The variation of performance with composition and coating thickness is evident in this photograph.
5.2. Granule-Surfaced, Felt-Base Specimens
Prior to exposure, samples of all of the granulesurfaced specimens were subjected to granule adhesion tests. The procedure used was ARIB Index No. 1.119 , using the electrically operated equipment. As recommended in the procedure, the average weight loss for 10 2-X 10-in specimens when abraded dry must be in the range of 0.2 to 0.7 g. The only composition that produced specimens that did not fall within this range was 60 percent blue black slate in Venezuela asphalt. A second set of specimens was made, but it also did not pass the test. Both sets of specimens were exposed and both experienced large losses of granules early during their exposure. The California specimens containing clay passed the test marginally. They, also, lost some granules early during exposure. However, none of these specimens has failed by the established criteria.
Figures 4 and 5 are photographs of California and Venezuela specimens after 15 years of exposure. The unstabilized asphalt coatings show noticeable losses of granules and cracking of the coatings. Cracking of the coatings is also evident in the California coatings containing clay. However, all of the granule-surfaced specimens are still performing well after 15 years and should give many more years of protection from the weather.
Correlation With Exposures in Accelerated Weathering Machine
Because most asphalt-prepared roofing is exposed as granule-surfaced material, the ultimate correlation must be between the granule-surfaced specimens exposed outdoors and the specimens exposed in the accelerated weathering test. Because none of the granule-surfaced specimens has failed by any of the established criteria for failure, a discussion of correlation would be meaningless. However, many of the smooth-surface, felt-base specimens have failed. While no quantitative correlation can be made until more specimens fail, certain parallels can be seen in figure 6 between the performances of these specimens and their corresponding aluminumbase specimens exposed in the weatherometer. The dots represent the average durability of four specimens on aluminum panels exposed in the weatherometers and the bars represent the average durability of two felt-base specimens exposed outdoors. Based on those specimens exposed outdoors that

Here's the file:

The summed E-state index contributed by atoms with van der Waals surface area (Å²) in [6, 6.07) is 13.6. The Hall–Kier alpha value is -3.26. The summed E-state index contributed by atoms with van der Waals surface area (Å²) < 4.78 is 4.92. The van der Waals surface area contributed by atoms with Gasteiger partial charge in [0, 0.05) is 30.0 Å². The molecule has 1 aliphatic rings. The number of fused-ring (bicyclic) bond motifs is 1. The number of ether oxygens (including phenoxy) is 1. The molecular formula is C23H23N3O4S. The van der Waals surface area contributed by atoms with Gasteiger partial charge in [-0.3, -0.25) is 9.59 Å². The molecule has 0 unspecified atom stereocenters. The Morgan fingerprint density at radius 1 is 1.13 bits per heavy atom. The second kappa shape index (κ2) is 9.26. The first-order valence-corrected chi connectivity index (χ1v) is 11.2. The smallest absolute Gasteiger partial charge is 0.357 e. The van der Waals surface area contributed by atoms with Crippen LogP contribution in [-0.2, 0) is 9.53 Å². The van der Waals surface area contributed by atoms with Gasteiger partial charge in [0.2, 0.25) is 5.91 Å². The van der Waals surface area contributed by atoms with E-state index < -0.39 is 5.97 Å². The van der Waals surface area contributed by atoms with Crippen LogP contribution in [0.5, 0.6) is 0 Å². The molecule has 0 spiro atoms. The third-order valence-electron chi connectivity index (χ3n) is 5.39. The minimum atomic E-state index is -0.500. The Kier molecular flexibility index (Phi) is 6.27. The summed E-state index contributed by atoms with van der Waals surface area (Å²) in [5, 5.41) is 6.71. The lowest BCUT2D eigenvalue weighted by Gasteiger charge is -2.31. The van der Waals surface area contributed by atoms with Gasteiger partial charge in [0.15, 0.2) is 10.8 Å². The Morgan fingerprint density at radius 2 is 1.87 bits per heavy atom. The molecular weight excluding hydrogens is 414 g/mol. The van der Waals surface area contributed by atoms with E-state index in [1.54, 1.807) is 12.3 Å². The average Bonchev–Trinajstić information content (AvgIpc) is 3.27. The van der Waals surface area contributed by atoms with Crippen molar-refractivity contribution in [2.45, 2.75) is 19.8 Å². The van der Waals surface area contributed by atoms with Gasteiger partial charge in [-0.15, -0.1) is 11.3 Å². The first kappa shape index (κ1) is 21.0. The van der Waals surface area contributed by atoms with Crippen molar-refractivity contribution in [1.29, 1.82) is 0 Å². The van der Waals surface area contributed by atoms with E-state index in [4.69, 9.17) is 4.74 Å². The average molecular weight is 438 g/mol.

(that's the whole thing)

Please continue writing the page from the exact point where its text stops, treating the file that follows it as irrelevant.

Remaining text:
have failed, it is quite apparent that many of the findings in the weatherometer test  can be correlated with the exposures outdoors.
The California asphalt (Asphalt I in reference ) produced the least durable specimens. The Venezuela asphalt (Asphalt III in ref.  produced the next more durable specimens, and the MidContinent asphalt (Asphalt II in ref.  )the most durable specimens. However, for some systems there was little or no difference in the durabilities of corresponding coatings made from the latter two asphalts.
For all three asphalts, mica (shown in tables 6 and 7, but not in fig. 6) made the greatest improvement in performance. Blue-black slate was also beneficial to all three asphalts. And dolomite, just as in the weatherometer tests, did not appreciably affect the durability of the three asphalts. On the other hand, clay, fly ash, and silica all are performing